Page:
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Angela Brownridge


1- You state you wanted to learn the piano at the age of 3, so was this the only instrument that has interested you?

The piano has always been the only instrument which interested me. During my days as soloist with the Leicestershire Schools orchestra I was given an oboe to keep me happy when I wasn’t playing piano concertos. It was wonderful being in the orchestra, but I was never given more than three rudimentary lessons, & my efforts at getting a decent sound out of the instrument led to my nickname of ‘tenth oboe’ & I was never allowed to blow an A! I found it terribly difficult & couldn’t bear not being able to play it well.

2- Is your family musical?

My family is musical in strange ways. My mother played the piano by ear & everything was in the key of E flat. My father who worked in a bank had perfect pitch & could play the piano a little despite never having had lessons. My mother’s father had a stroke & died whilst conducting an orchestra for which he’d written out all the parts with no formal training. My cousin Geoffrey became a professional musician having trained at the Royal College, London, on piano & cello. He became head of music for the city of Hull & had a career as a conductor, founding the Hull Youth orchestra who made recordings of British music in the 1960s & 70s. My father’s sister could ripple away at the piano, much of it by ear & had what we called in Yorkshire ‘a lovely touch’.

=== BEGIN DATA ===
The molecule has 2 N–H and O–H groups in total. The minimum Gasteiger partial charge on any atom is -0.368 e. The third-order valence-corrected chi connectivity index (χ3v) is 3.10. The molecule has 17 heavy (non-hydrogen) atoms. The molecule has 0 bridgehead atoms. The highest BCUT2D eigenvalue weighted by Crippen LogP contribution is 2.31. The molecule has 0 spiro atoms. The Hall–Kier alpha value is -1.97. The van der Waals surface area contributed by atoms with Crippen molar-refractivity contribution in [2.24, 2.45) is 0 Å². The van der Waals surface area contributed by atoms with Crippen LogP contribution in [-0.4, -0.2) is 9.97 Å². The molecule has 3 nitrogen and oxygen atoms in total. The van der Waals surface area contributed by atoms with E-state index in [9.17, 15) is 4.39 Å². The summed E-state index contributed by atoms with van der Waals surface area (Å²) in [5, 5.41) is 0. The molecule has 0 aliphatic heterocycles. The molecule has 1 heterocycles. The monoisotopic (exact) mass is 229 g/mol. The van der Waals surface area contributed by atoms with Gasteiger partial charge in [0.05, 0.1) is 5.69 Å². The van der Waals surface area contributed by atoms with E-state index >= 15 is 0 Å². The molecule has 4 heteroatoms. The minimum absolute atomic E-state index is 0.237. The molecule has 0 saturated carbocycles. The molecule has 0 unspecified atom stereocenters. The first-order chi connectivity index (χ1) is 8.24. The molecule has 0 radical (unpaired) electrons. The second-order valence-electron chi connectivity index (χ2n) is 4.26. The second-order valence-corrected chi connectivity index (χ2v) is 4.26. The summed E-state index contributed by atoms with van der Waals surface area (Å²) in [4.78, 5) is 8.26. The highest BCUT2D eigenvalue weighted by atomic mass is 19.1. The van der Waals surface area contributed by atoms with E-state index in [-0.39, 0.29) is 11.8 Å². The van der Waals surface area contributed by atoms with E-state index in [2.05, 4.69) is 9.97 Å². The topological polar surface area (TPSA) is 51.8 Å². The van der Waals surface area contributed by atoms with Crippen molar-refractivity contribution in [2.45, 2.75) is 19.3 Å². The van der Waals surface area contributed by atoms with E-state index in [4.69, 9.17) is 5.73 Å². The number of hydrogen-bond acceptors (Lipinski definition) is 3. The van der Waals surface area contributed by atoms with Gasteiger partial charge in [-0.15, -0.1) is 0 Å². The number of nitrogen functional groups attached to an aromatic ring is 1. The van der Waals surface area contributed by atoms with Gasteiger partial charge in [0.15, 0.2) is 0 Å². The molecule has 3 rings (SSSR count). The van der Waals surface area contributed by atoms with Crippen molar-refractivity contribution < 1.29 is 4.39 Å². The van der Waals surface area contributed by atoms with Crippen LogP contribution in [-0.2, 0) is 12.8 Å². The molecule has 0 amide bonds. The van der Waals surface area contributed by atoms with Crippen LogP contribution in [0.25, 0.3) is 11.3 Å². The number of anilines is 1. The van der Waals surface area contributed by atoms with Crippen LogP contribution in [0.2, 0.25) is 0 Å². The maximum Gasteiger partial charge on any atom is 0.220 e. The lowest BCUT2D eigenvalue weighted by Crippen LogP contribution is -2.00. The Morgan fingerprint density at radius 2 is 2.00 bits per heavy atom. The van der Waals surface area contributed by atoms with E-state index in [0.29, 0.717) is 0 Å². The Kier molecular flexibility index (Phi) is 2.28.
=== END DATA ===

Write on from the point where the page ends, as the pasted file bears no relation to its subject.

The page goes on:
3- You went to your first piano teacher with compositions for piano which your mother had helped to write out. What was the teacher’s reaction to this offering?

My teacher’s reaction to my bringing him my compositions to my first lesson was to say to my mother “She’s a genius”. I had to ask mum what this was when we got home!

4- Which famous musicians do you admire? Why?

Pianists I admire are Cortot for his wonderful characterisation of music, & Lipatti for his poetry & beauty of sound. Solomon for his depth of interpretation & Martha Agerich for her enormous musicality artistry, & technical skill, & because she can do anything better than anybody most of the time. There are more & not just pianists but the above are my favourites.

5- Right from the age of 6 you started entering and winning many competitions. Who was the bigger support here, your mother or teachers? Any special recollections from these tender years apart from the ‘lights out moment’?

When I was entered for competitions by my teacher it was my mother who always went with me, never my teacher. I loved these occasions as I did playing to people from the very begining of my learning the piano, & no-one ever had to coerce me either to practice or to mount a concert platform.